The Maldivian government has called on the UN to ensure “non-interference in internal affairs of sovereign states.”
In her address to the UN General Assembly on October 1, Acting Foreign Minister Dr Mariyam Shakeela referred to “concerted efforts by external forces to prevent the emergence of an indigenous democratic system of governance in the Maldives [by] attempting to shape the outcome of, what is, an internal issue”.
Dr Shakeela’s comments follow global concern over the Supreme Court’s indefinite suspension of a constitutionally-mandated run-off election scheduled for September 28. Police enforced the order on Saturday by surrounding the Elections Commission with orders to storm the building and seize the ballot papers unless the commission capitulated.
“Democracy consolidation is not just about holding elections. Nor is it about having a democratically sound Constitution. In the Maldives too, we quickly found that changing the Constitution, or having a multi-party election, did not instill democratic values within our society,” Dr Shakeela told the UN.
“For democracy to be cultivated and consolidated, the supremacy of the constitution must be upheld above all. The institutional deficiencies we face, must be addressed within constitutional provisions. And the political leadership must sustain an unshakable commitment to the principles and values of states.”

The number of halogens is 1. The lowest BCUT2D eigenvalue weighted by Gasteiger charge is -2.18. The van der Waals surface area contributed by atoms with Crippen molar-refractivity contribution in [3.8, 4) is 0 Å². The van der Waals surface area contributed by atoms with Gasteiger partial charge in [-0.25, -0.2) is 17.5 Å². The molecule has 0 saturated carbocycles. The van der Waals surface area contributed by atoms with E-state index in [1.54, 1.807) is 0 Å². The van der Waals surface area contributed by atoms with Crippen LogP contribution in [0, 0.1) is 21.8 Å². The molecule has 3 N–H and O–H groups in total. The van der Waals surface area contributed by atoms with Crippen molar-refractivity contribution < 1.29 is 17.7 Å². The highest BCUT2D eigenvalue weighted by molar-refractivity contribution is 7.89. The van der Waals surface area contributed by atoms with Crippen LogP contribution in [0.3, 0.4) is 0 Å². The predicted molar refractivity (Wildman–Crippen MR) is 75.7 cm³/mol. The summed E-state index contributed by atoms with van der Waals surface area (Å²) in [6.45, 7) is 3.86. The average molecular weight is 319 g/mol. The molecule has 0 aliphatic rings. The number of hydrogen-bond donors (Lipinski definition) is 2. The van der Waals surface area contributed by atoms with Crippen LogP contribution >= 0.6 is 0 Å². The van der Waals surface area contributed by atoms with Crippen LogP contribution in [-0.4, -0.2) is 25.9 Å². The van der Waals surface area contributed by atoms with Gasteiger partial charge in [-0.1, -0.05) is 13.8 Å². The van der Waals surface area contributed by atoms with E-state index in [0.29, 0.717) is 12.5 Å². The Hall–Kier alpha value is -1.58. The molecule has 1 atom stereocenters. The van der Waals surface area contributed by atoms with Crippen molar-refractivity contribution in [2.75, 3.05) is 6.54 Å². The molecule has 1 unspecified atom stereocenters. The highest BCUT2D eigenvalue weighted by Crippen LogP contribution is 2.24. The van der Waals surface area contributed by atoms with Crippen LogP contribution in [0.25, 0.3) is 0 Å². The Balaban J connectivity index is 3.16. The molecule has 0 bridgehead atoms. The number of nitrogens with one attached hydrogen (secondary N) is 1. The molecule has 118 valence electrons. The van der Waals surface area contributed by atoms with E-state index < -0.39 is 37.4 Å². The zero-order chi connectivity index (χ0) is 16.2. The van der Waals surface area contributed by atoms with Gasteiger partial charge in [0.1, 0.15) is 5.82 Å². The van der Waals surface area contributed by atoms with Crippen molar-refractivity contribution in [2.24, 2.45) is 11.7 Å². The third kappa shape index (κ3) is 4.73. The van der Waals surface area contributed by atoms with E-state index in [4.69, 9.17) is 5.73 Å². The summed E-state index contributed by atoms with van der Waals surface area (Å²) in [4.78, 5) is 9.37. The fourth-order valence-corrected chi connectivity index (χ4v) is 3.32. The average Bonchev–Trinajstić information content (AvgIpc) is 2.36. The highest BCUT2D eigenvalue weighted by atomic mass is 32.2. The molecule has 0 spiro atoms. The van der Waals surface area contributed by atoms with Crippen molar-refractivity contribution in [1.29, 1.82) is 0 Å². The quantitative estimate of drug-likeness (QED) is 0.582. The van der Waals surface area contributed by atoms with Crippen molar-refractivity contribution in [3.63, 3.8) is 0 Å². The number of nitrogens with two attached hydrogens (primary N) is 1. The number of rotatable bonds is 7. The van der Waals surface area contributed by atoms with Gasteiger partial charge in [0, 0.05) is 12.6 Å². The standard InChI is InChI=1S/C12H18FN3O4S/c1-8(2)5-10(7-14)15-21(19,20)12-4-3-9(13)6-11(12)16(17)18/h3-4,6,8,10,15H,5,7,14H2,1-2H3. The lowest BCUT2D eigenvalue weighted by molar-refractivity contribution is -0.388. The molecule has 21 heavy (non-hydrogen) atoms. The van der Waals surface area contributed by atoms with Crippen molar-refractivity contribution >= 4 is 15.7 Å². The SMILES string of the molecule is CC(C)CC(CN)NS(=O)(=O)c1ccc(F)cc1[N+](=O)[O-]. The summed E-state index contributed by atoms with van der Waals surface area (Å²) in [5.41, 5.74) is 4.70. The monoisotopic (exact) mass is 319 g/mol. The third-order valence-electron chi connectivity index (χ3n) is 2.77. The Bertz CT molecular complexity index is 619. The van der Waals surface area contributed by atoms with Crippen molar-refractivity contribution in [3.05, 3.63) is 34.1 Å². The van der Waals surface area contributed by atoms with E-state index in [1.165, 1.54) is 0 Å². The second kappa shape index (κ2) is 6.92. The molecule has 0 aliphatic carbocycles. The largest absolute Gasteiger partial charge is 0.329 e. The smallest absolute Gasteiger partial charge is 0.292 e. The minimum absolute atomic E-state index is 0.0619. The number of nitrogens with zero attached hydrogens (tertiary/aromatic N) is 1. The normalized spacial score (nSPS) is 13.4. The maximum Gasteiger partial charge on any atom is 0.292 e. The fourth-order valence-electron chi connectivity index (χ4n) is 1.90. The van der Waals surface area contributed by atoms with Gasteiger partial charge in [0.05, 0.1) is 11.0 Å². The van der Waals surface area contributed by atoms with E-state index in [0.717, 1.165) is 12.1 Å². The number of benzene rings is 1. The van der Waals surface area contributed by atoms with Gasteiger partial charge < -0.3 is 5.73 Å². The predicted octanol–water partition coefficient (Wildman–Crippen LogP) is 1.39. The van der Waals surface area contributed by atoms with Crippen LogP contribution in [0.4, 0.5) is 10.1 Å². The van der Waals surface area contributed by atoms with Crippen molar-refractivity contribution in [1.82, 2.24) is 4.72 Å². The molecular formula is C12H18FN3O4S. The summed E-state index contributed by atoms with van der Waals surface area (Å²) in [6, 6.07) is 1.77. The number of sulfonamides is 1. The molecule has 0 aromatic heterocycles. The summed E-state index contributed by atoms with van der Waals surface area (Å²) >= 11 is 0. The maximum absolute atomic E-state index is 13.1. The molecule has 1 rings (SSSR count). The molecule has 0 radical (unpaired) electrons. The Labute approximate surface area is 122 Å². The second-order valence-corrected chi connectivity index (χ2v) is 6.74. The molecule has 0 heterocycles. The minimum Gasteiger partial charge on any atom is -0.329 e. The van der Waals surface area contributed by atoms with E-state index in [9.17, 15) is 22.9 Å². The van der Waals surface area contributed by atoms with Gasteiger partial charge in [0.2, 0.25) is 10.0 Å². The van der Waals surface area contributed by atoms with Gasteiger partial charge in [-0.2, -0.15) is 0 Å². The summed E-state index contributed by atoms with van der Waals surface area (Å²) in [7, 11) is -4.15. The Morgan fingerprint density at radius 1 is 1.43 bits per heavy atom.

Presidential candidate Gasim Ibrahim, who placed third in the first round with 24.07 percent of the vote, went to the Supreme Court seeking to annul the vote alleging widespread electoral fraud and declaring “God Willing, Gasim will be President on November 11”.
He was swiftly joined in court by second-placed Abdulla Yameen, who received 25.35 percent of the vote, and Attorney General Azima Shukoor, Yameen’s former lawyer. Siding against the Elections Commission, the three alleged electoral irregularities despite the unanimous positive assessments of local and international election observers, including the UN itself.
In a statement, UN Secretary General Bai Ki-moon said he was concerned about the Supreme Court’s postponement of the second round, given that the first round was “widely recognised as a success by international and domestic election observers.”
“It is of the utmost importance that the will of the people be respected in deciding the future of the country. These are pivotal elections for reaffirming the democratic process in the Maldives,” stated the UN Secretary General.
Dr Shakeela meanwhile told the UN that “Some of the parties that competed in the election have identified serious issues with the conduct of the elections, and have asked the Supreme Court of the Maldives for a ruling. We are expecting the Court to come out with a ruling in the coming days. The integrity of the second round of our Presidential election cannot be maintained without ensuring the integrity of the first round through Constitutional means. We await the Supreme Court’s verdict to continue the electoral process.”
Dr Shakeela went on to accuse “some external forces” of “attempting to shape the outcome of, what in effect is, an internal issue. The Maldives is small. Our democracy is at an infant stage. Our institutions are young. That does not, however, mean that larger countries have a right to intervene and attempt to dictate outcomes in domestic affairs of the Maldives.”
Protests resulting from the suspension of the election have meanwhile led to other countries including the UK, China, Canada and Australia to upgrade their travel advisories.